Stage 12: Bourg-en-Bresse to Saint-Étienne, 185.5km. Rolling.
Alexander Kristoff, winner of what was supposed to be Peter Sagan’s Milan-San Remo earlier in the year, picked up his first ever Tour de France stage victory today in a reduced-bunch sprint that was without Marcel Kittel (dropped on the final climb) and Andre Greipel (crashed with 3km to go) and which, we thought, was supposed to be Peter Sagan’s first stage victory of this Tour. Yes it was that man he beat into second that grabbed the headlines away from Kristoff’s big day.
The Slovak has now finished 2nd on four different occasions in this Tour behind Marcel Kittel (twice), Matteo Trentin and now Kristoff; he’s finished 4th on three occasions on stages won by Vincenzo Nibali, Kittel and Lars Boom; and he’s finished 5th once when Andre Greipel won. He’s watched as each one of these men have hit their stride to beat him and then gone away again while he maintains an unparalleled level of consistency in stage finishes, without being able to go up that one position.
Potentially speaking had Sagan been able to put it together as it looked like he might coming into the final kilometres over this first week and a half, we could be looking at a man with six or seven or more stage wins in this Tour. Yet he has none and it’s hard to put a finger on why?
At first glance it would seem that Sagan is a jack of all trades, but a master of none. He is not a pure sprinter in the Kittel/Cavendish mold but just a step below; able to win when it is a slightly reduced field but often beat into second or third when it is a full bunch sprint. He can climb well on the short sharp hills but cannot stay with the pure climbers in the high mountains. He’s decent against the clock but never one to win a time-trial and he’s an excellent classics rider, always in the mix and regarded as one of the worlds best, but he’s never won a Monument. Even going downhill there is nobody who can match him, but then again the Tour has yet, unfortunately, to implement a downhill time-trial into its repertoire.
He is supremely consistent — hence two green jersey titles to his name in his first two Tours de France, and baring disaster a third is on its way — but he’s quickly becoming the stage race version of what Raymond Poulidor was to the GC: The eternal second. But he is only 24 years of age. His best years should still be in front of him, his sprint should get quicker, his tactical nous sharper and his all-round race craft more honed. When this happens then these results that seem to be just a place or two in front of him will come thick and fast.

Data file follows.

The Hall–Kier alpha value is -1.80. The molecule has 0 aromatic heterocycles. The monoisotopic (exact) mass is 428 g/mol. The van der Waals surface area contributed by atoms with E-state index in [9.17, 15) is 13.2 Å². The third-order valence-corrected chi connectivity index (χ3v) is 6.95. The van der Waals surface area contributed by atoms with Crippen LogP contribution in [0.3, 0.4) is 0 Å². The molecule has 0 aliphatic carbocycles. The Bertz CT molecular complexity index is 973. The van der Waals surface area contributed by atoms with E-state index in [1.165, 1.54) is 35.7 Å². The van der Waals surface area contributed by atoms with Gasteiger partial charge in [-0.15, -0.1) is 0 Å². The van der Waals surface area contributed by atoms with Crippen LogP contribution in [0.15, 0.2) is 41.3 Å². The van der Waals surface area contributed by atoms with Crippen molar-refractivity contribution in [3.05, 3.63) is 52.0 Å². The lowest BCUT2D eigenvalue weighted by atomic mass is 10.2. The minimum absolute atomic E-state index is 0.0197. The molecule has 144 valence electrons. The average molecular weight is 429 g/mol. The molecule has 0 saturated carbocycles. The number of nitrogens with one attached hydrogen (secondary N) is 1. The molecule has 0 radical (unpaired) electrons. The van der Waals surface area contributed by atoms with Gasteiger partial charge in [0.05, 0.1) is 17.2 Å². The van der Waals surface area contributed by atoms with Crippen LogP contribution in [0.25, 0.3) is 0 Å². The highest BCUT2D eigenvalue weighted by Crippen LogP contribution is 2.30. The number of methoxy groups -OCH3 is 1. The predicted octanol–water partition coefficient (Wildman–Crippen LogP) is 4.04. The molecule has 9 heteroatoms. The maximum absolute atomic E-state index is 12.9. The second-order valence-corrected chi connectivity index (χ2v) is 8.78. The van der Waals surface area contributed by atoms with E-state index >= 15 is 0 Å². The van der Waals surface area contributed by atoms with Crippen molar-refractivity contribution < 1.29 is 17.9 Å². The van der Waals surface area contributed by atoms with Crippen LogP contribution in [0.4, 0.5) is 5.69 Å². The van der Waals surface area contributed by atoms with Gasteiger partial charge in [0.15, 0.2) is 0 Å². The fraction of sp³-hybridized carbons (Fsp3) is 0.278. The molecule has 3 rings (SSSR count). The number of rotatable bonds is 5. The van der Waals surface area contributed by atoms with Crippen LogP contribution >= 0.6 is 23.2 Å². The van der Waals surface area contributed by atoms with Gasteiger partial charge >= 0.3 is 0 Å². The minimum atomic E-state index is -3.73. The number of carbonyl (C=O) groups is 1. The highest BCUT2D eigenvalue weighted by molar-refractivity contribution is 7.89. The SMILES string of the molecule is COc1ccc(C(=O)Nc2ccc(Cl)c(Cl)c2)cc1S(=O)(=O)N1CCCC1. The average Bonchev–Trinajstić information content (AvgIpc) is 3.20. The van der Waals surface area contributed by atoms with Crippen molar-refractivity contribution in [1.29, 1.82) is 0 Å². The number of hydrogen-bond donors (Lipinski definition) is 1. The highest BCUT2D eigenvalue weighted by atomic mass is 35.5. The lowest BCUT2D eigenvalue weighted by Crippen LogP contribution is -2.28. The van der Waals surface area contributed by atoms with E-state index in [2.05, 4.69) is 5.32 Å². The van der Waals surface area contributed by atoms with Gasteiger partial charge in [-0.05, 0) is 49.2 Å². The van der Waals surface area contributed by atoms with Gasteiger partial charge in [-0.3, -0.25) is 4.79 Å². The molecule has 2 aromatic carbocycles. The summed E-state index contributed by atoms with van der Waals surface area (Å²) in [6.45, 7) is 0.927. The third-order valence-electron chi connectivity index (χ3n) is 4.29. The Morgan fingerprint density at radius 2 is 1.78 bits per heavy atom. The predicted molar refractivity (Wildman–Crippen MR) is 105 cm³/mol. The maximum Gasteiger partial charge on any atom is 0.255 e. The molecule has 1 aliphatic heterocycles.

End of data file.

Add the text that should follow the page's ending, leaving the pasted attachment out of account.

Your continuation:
Take Sean Kelly as an example. A prolific winner throughout his career who had all the attributes that Sagan is striving for, but it is worth remembering that at the same age as Sagan is now Kelly had not yet won a Monument classic either, nor had he won a green jersey in the Tour. (He did finish 4th in the Vuelta aged 24). Kelly won four Tour stages in his first four Tours before taking his first of four green jersey competitions in his fifth at the age of 26. Kelly then never won another Tour de France stage, likening the Green jersey to having a target on your back. He became a marked man and the man others would look for to close a gap, especially in a stage not fully designed for the purest of sprinters.
And then Sagan: He won three stages in his first Tour in 2012 aged 22 and another last year, and on both occasions he won the green jersey competition. He is winless in this years tour but the big question is whether this is just a freak year when little things have conspired against him or whether he has become a victim of his young success? Whether he now has the target on his back that Kelly once carried?
Note stages 2, 5, 7, 11 and 12 of this Tour. None contained the likes of Kittel and yet Sagan finished 5th, 4th, 2nd, 9th and 2nd in each respectively. He was the favorite to win them once the selection of contenders had been made and yet he was worked over by the rest (with the exception of stage 5 on the pave perhaps when Astana went to the front and he failed to go with them). His team would ride hard throughout a lot of those stages looking to bring back a break and they got little help from the other teams who knew it was Sagan who was best suited to win. That left him isolated late on and when late attacks came the rest looked to Sagan to bring them back. They knew he would feel obliged to chase, and when he did, someone else would go.